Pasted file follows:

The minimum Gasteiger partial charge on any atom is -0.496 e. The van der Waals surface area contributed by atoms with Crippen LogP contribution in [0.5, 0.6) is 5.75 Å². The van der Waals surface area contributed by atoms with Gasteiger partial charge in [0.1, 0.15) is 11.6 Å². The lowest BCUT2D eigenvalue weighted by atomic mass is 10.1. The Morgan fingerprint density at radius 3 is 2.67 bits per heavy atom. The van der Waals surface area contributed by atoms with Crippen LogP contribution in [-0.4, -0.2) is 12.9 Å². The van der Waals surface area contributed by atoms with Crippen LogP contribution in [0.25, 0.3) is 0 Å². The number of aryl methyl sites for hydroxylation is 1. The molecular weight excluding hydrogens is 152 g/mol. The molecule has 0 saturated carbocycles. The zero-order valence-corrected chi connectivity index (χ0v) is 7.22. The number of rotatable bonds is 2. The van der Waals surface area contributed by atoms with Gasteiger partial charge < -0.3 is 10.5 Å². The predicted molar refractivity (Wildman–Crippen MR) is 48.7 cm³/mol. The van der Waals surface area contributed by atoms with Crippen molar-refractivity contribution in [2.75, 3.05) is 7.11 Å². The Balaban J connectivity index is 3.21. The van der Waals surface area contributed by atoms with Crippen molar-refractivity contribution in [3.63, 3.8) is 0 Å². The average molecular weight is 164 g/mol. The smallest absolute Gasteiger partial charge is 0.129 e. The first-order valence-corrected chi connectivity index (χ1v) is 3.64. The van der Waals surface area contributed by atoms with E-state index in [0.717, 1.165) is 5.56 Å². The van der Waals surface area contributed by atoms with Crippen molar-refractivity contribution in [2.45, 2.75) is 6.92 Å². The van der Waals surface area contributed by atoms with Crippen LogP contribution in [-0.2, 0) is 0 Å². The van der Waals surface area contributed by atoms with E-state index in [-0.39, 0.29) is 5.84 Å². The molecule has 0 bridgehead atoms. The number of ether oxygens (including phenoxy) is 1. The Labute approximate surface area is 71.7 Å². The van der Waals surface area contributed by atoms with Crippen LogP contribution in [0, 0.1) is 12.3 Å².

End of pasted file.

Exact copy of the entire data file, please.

The minimum Gasteiger partial charge on any atom is -0.496 e. The van der Waals surface area contributed by atoms with Crippen LogP contribution in [0.5, 0.6) is 5.75 Å². The van der Waals surface area contributed by atoms with Gasteiger partial charge in [0.1, 0.15) is 11.6 Å². The lowest BCUT2D eigenvalue weighted by atomic mass is 10.1. The Morgan fingerprint density at radius 3 is 2.67 bits per heavy atom. The van der Waals surface area contributed by atoms with Crippen LogP contribution in [-0.4, -0.2) is 12.9 Å². The van der Waals surface area contributed by atoms with Crippen LogP contribution in [0.25, 0.3) is 0 Å². The number of aryl methyl sites for hydroxylation is 1. The molecular weight excluding hydrogens is 152 g/mol. The molecule has 0 saturated carbocycles. The zero-order valence-corrected chi connectivity index (χ0v) is 7.22. The number of rotatable bonds is 2. The van der Waals surface area contributed by atoms with Gasteiger partial charge < -0.3 is 10.5 Å². The predicted molar refractivity (Wildman–Crippen MR) is 48.7 cm³/mol. The van der Waals surface area contributed by atoms with Crippen molar-refractivity contribution in [2.75, 3.05) is 7.11 Å². The Balaban J connectivity index is 3.21. The van der Waals surface area contributed by atoms with Crippen molar-refractivity contribution in [3.63, 3.8) is 0 Å². The average molecular weight is 164 g/mol. The smallest absolute Gasteiger partial charge is 0.129 e. The first-order valence-corrected chi connectivity index (χ1v) is 3.64. The van der Waals surface area contributed by atoms with E-state index in [0.717, 1.165) is 5.56 Å². The van der Waals surface area contributed by atoms with Crippen molar-refractivity contribution in [2.45, 2.75) is 6.92 Å². The van der Waals surface area contributed by atoms with Crippen LogP contribution in [-0.2, 0) is 0 Å². The van der Waals surface area contributed by atoms with E-state index in [-0.39, 0.29) is 5.84 Å². The molecule has 0 bridgehead atoms. The number of ether oxygens (including phenoxy) is 1. The Labute approximate surface area is 71.7 Å². The van der Waals surface area contributed by atoms with Crippen LogP contribution in [0, 0.1) is 12.3 Å².